Hot Tips for Working in the Heat

With Memorial Day signaling the unofficial start of the summer, there’s no better time to prepare for the heat and hot working conditions that employees may face.

Health Risks Rise Along With the Mercury

As temperatures start to exceed 90 and even 100 again in the desert Southwest and Rocky Mountain regions, those who must work outdoors (or indoors where processes or inadequate air-conditioning create a hot environment) see a different side of summer than most. Because heat can cause a range of ailments from discomfort to death, it’s essential that all employees understand the risks and how to protect against them.

  • Consider a worker’s physical fitness to work in a hot environment.
  • Have employees work in pairs to reduce stress and to keep an eye on each other’s physical condition.
  • Provide easy access to a supply of safe drinking water and encourage workers to drink plenty of water.
  • Avoid scheduling the heaviest work on the hottest days or at the hottest time of the day.
  • Alternate work and rest periods in very hot weather, making sure workers have a cool, shady place to take their breaks.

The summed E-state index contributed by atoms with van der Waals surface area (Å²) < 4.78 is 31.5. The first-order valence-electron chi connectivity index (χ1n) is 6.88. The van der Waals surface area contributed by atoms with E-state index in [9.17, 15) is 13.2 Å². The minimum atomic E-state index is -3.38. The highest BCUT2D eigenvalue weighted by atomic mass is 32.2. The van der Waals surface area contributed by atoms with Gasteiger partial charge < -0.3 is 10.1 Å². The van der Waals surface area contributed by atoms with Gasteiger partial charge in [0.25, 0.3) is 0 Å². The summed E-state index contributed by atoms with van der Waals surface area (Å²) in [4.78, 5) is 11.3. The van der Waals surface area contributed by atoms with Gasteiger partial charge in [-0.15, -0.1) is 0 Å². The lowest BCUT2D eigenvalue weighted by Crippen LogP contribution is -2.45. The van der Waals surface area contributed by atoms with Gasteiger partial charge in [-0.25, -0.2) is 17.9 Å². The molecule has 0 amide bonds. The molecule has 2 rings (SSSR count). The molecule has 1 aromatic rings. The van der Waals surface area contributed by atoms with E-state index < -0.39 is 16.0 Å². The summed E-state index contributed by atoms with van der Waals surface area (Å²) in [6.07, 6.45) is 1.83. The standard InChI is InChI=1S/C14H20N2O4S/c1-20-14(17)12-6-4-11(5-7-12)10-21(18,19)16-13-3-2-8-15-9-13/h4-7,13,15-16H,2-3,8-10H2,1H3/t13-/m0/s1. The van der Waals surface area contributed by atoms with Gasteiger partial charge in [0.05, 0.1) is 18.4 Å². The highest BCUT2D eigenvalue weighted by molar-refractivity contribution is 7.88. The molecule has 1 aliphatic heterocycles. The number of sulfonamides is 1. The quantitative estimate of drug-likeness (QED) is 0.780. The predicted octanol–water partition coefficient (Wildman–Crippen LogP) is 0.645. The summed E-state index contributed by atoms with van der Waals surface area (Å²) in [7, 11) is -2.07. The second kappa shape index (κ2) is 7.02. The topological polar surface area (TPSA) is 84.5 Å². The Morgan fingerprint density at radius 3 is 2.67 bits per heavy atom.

• Monitor temperatures and worker responses on a regular basis.
  • Train workers to recognize and treat the signs of heat-related illness.

Why It Matters

The combination of heat, humidity, and human labor can be deadly. Every year thousands of workers end up in the emergency room suffering from heat-related illness—and some of them end up dying. Training workers to understand heat hazards and how to take the proper precautions to prevent heat-related illness will not only protect their health, it will keep them on the job where you need them, even on the hottest days.

Members can access additional information about the signs and treatment of heat-related illness on MSEC’s website through our partner, Safety.BLR.com.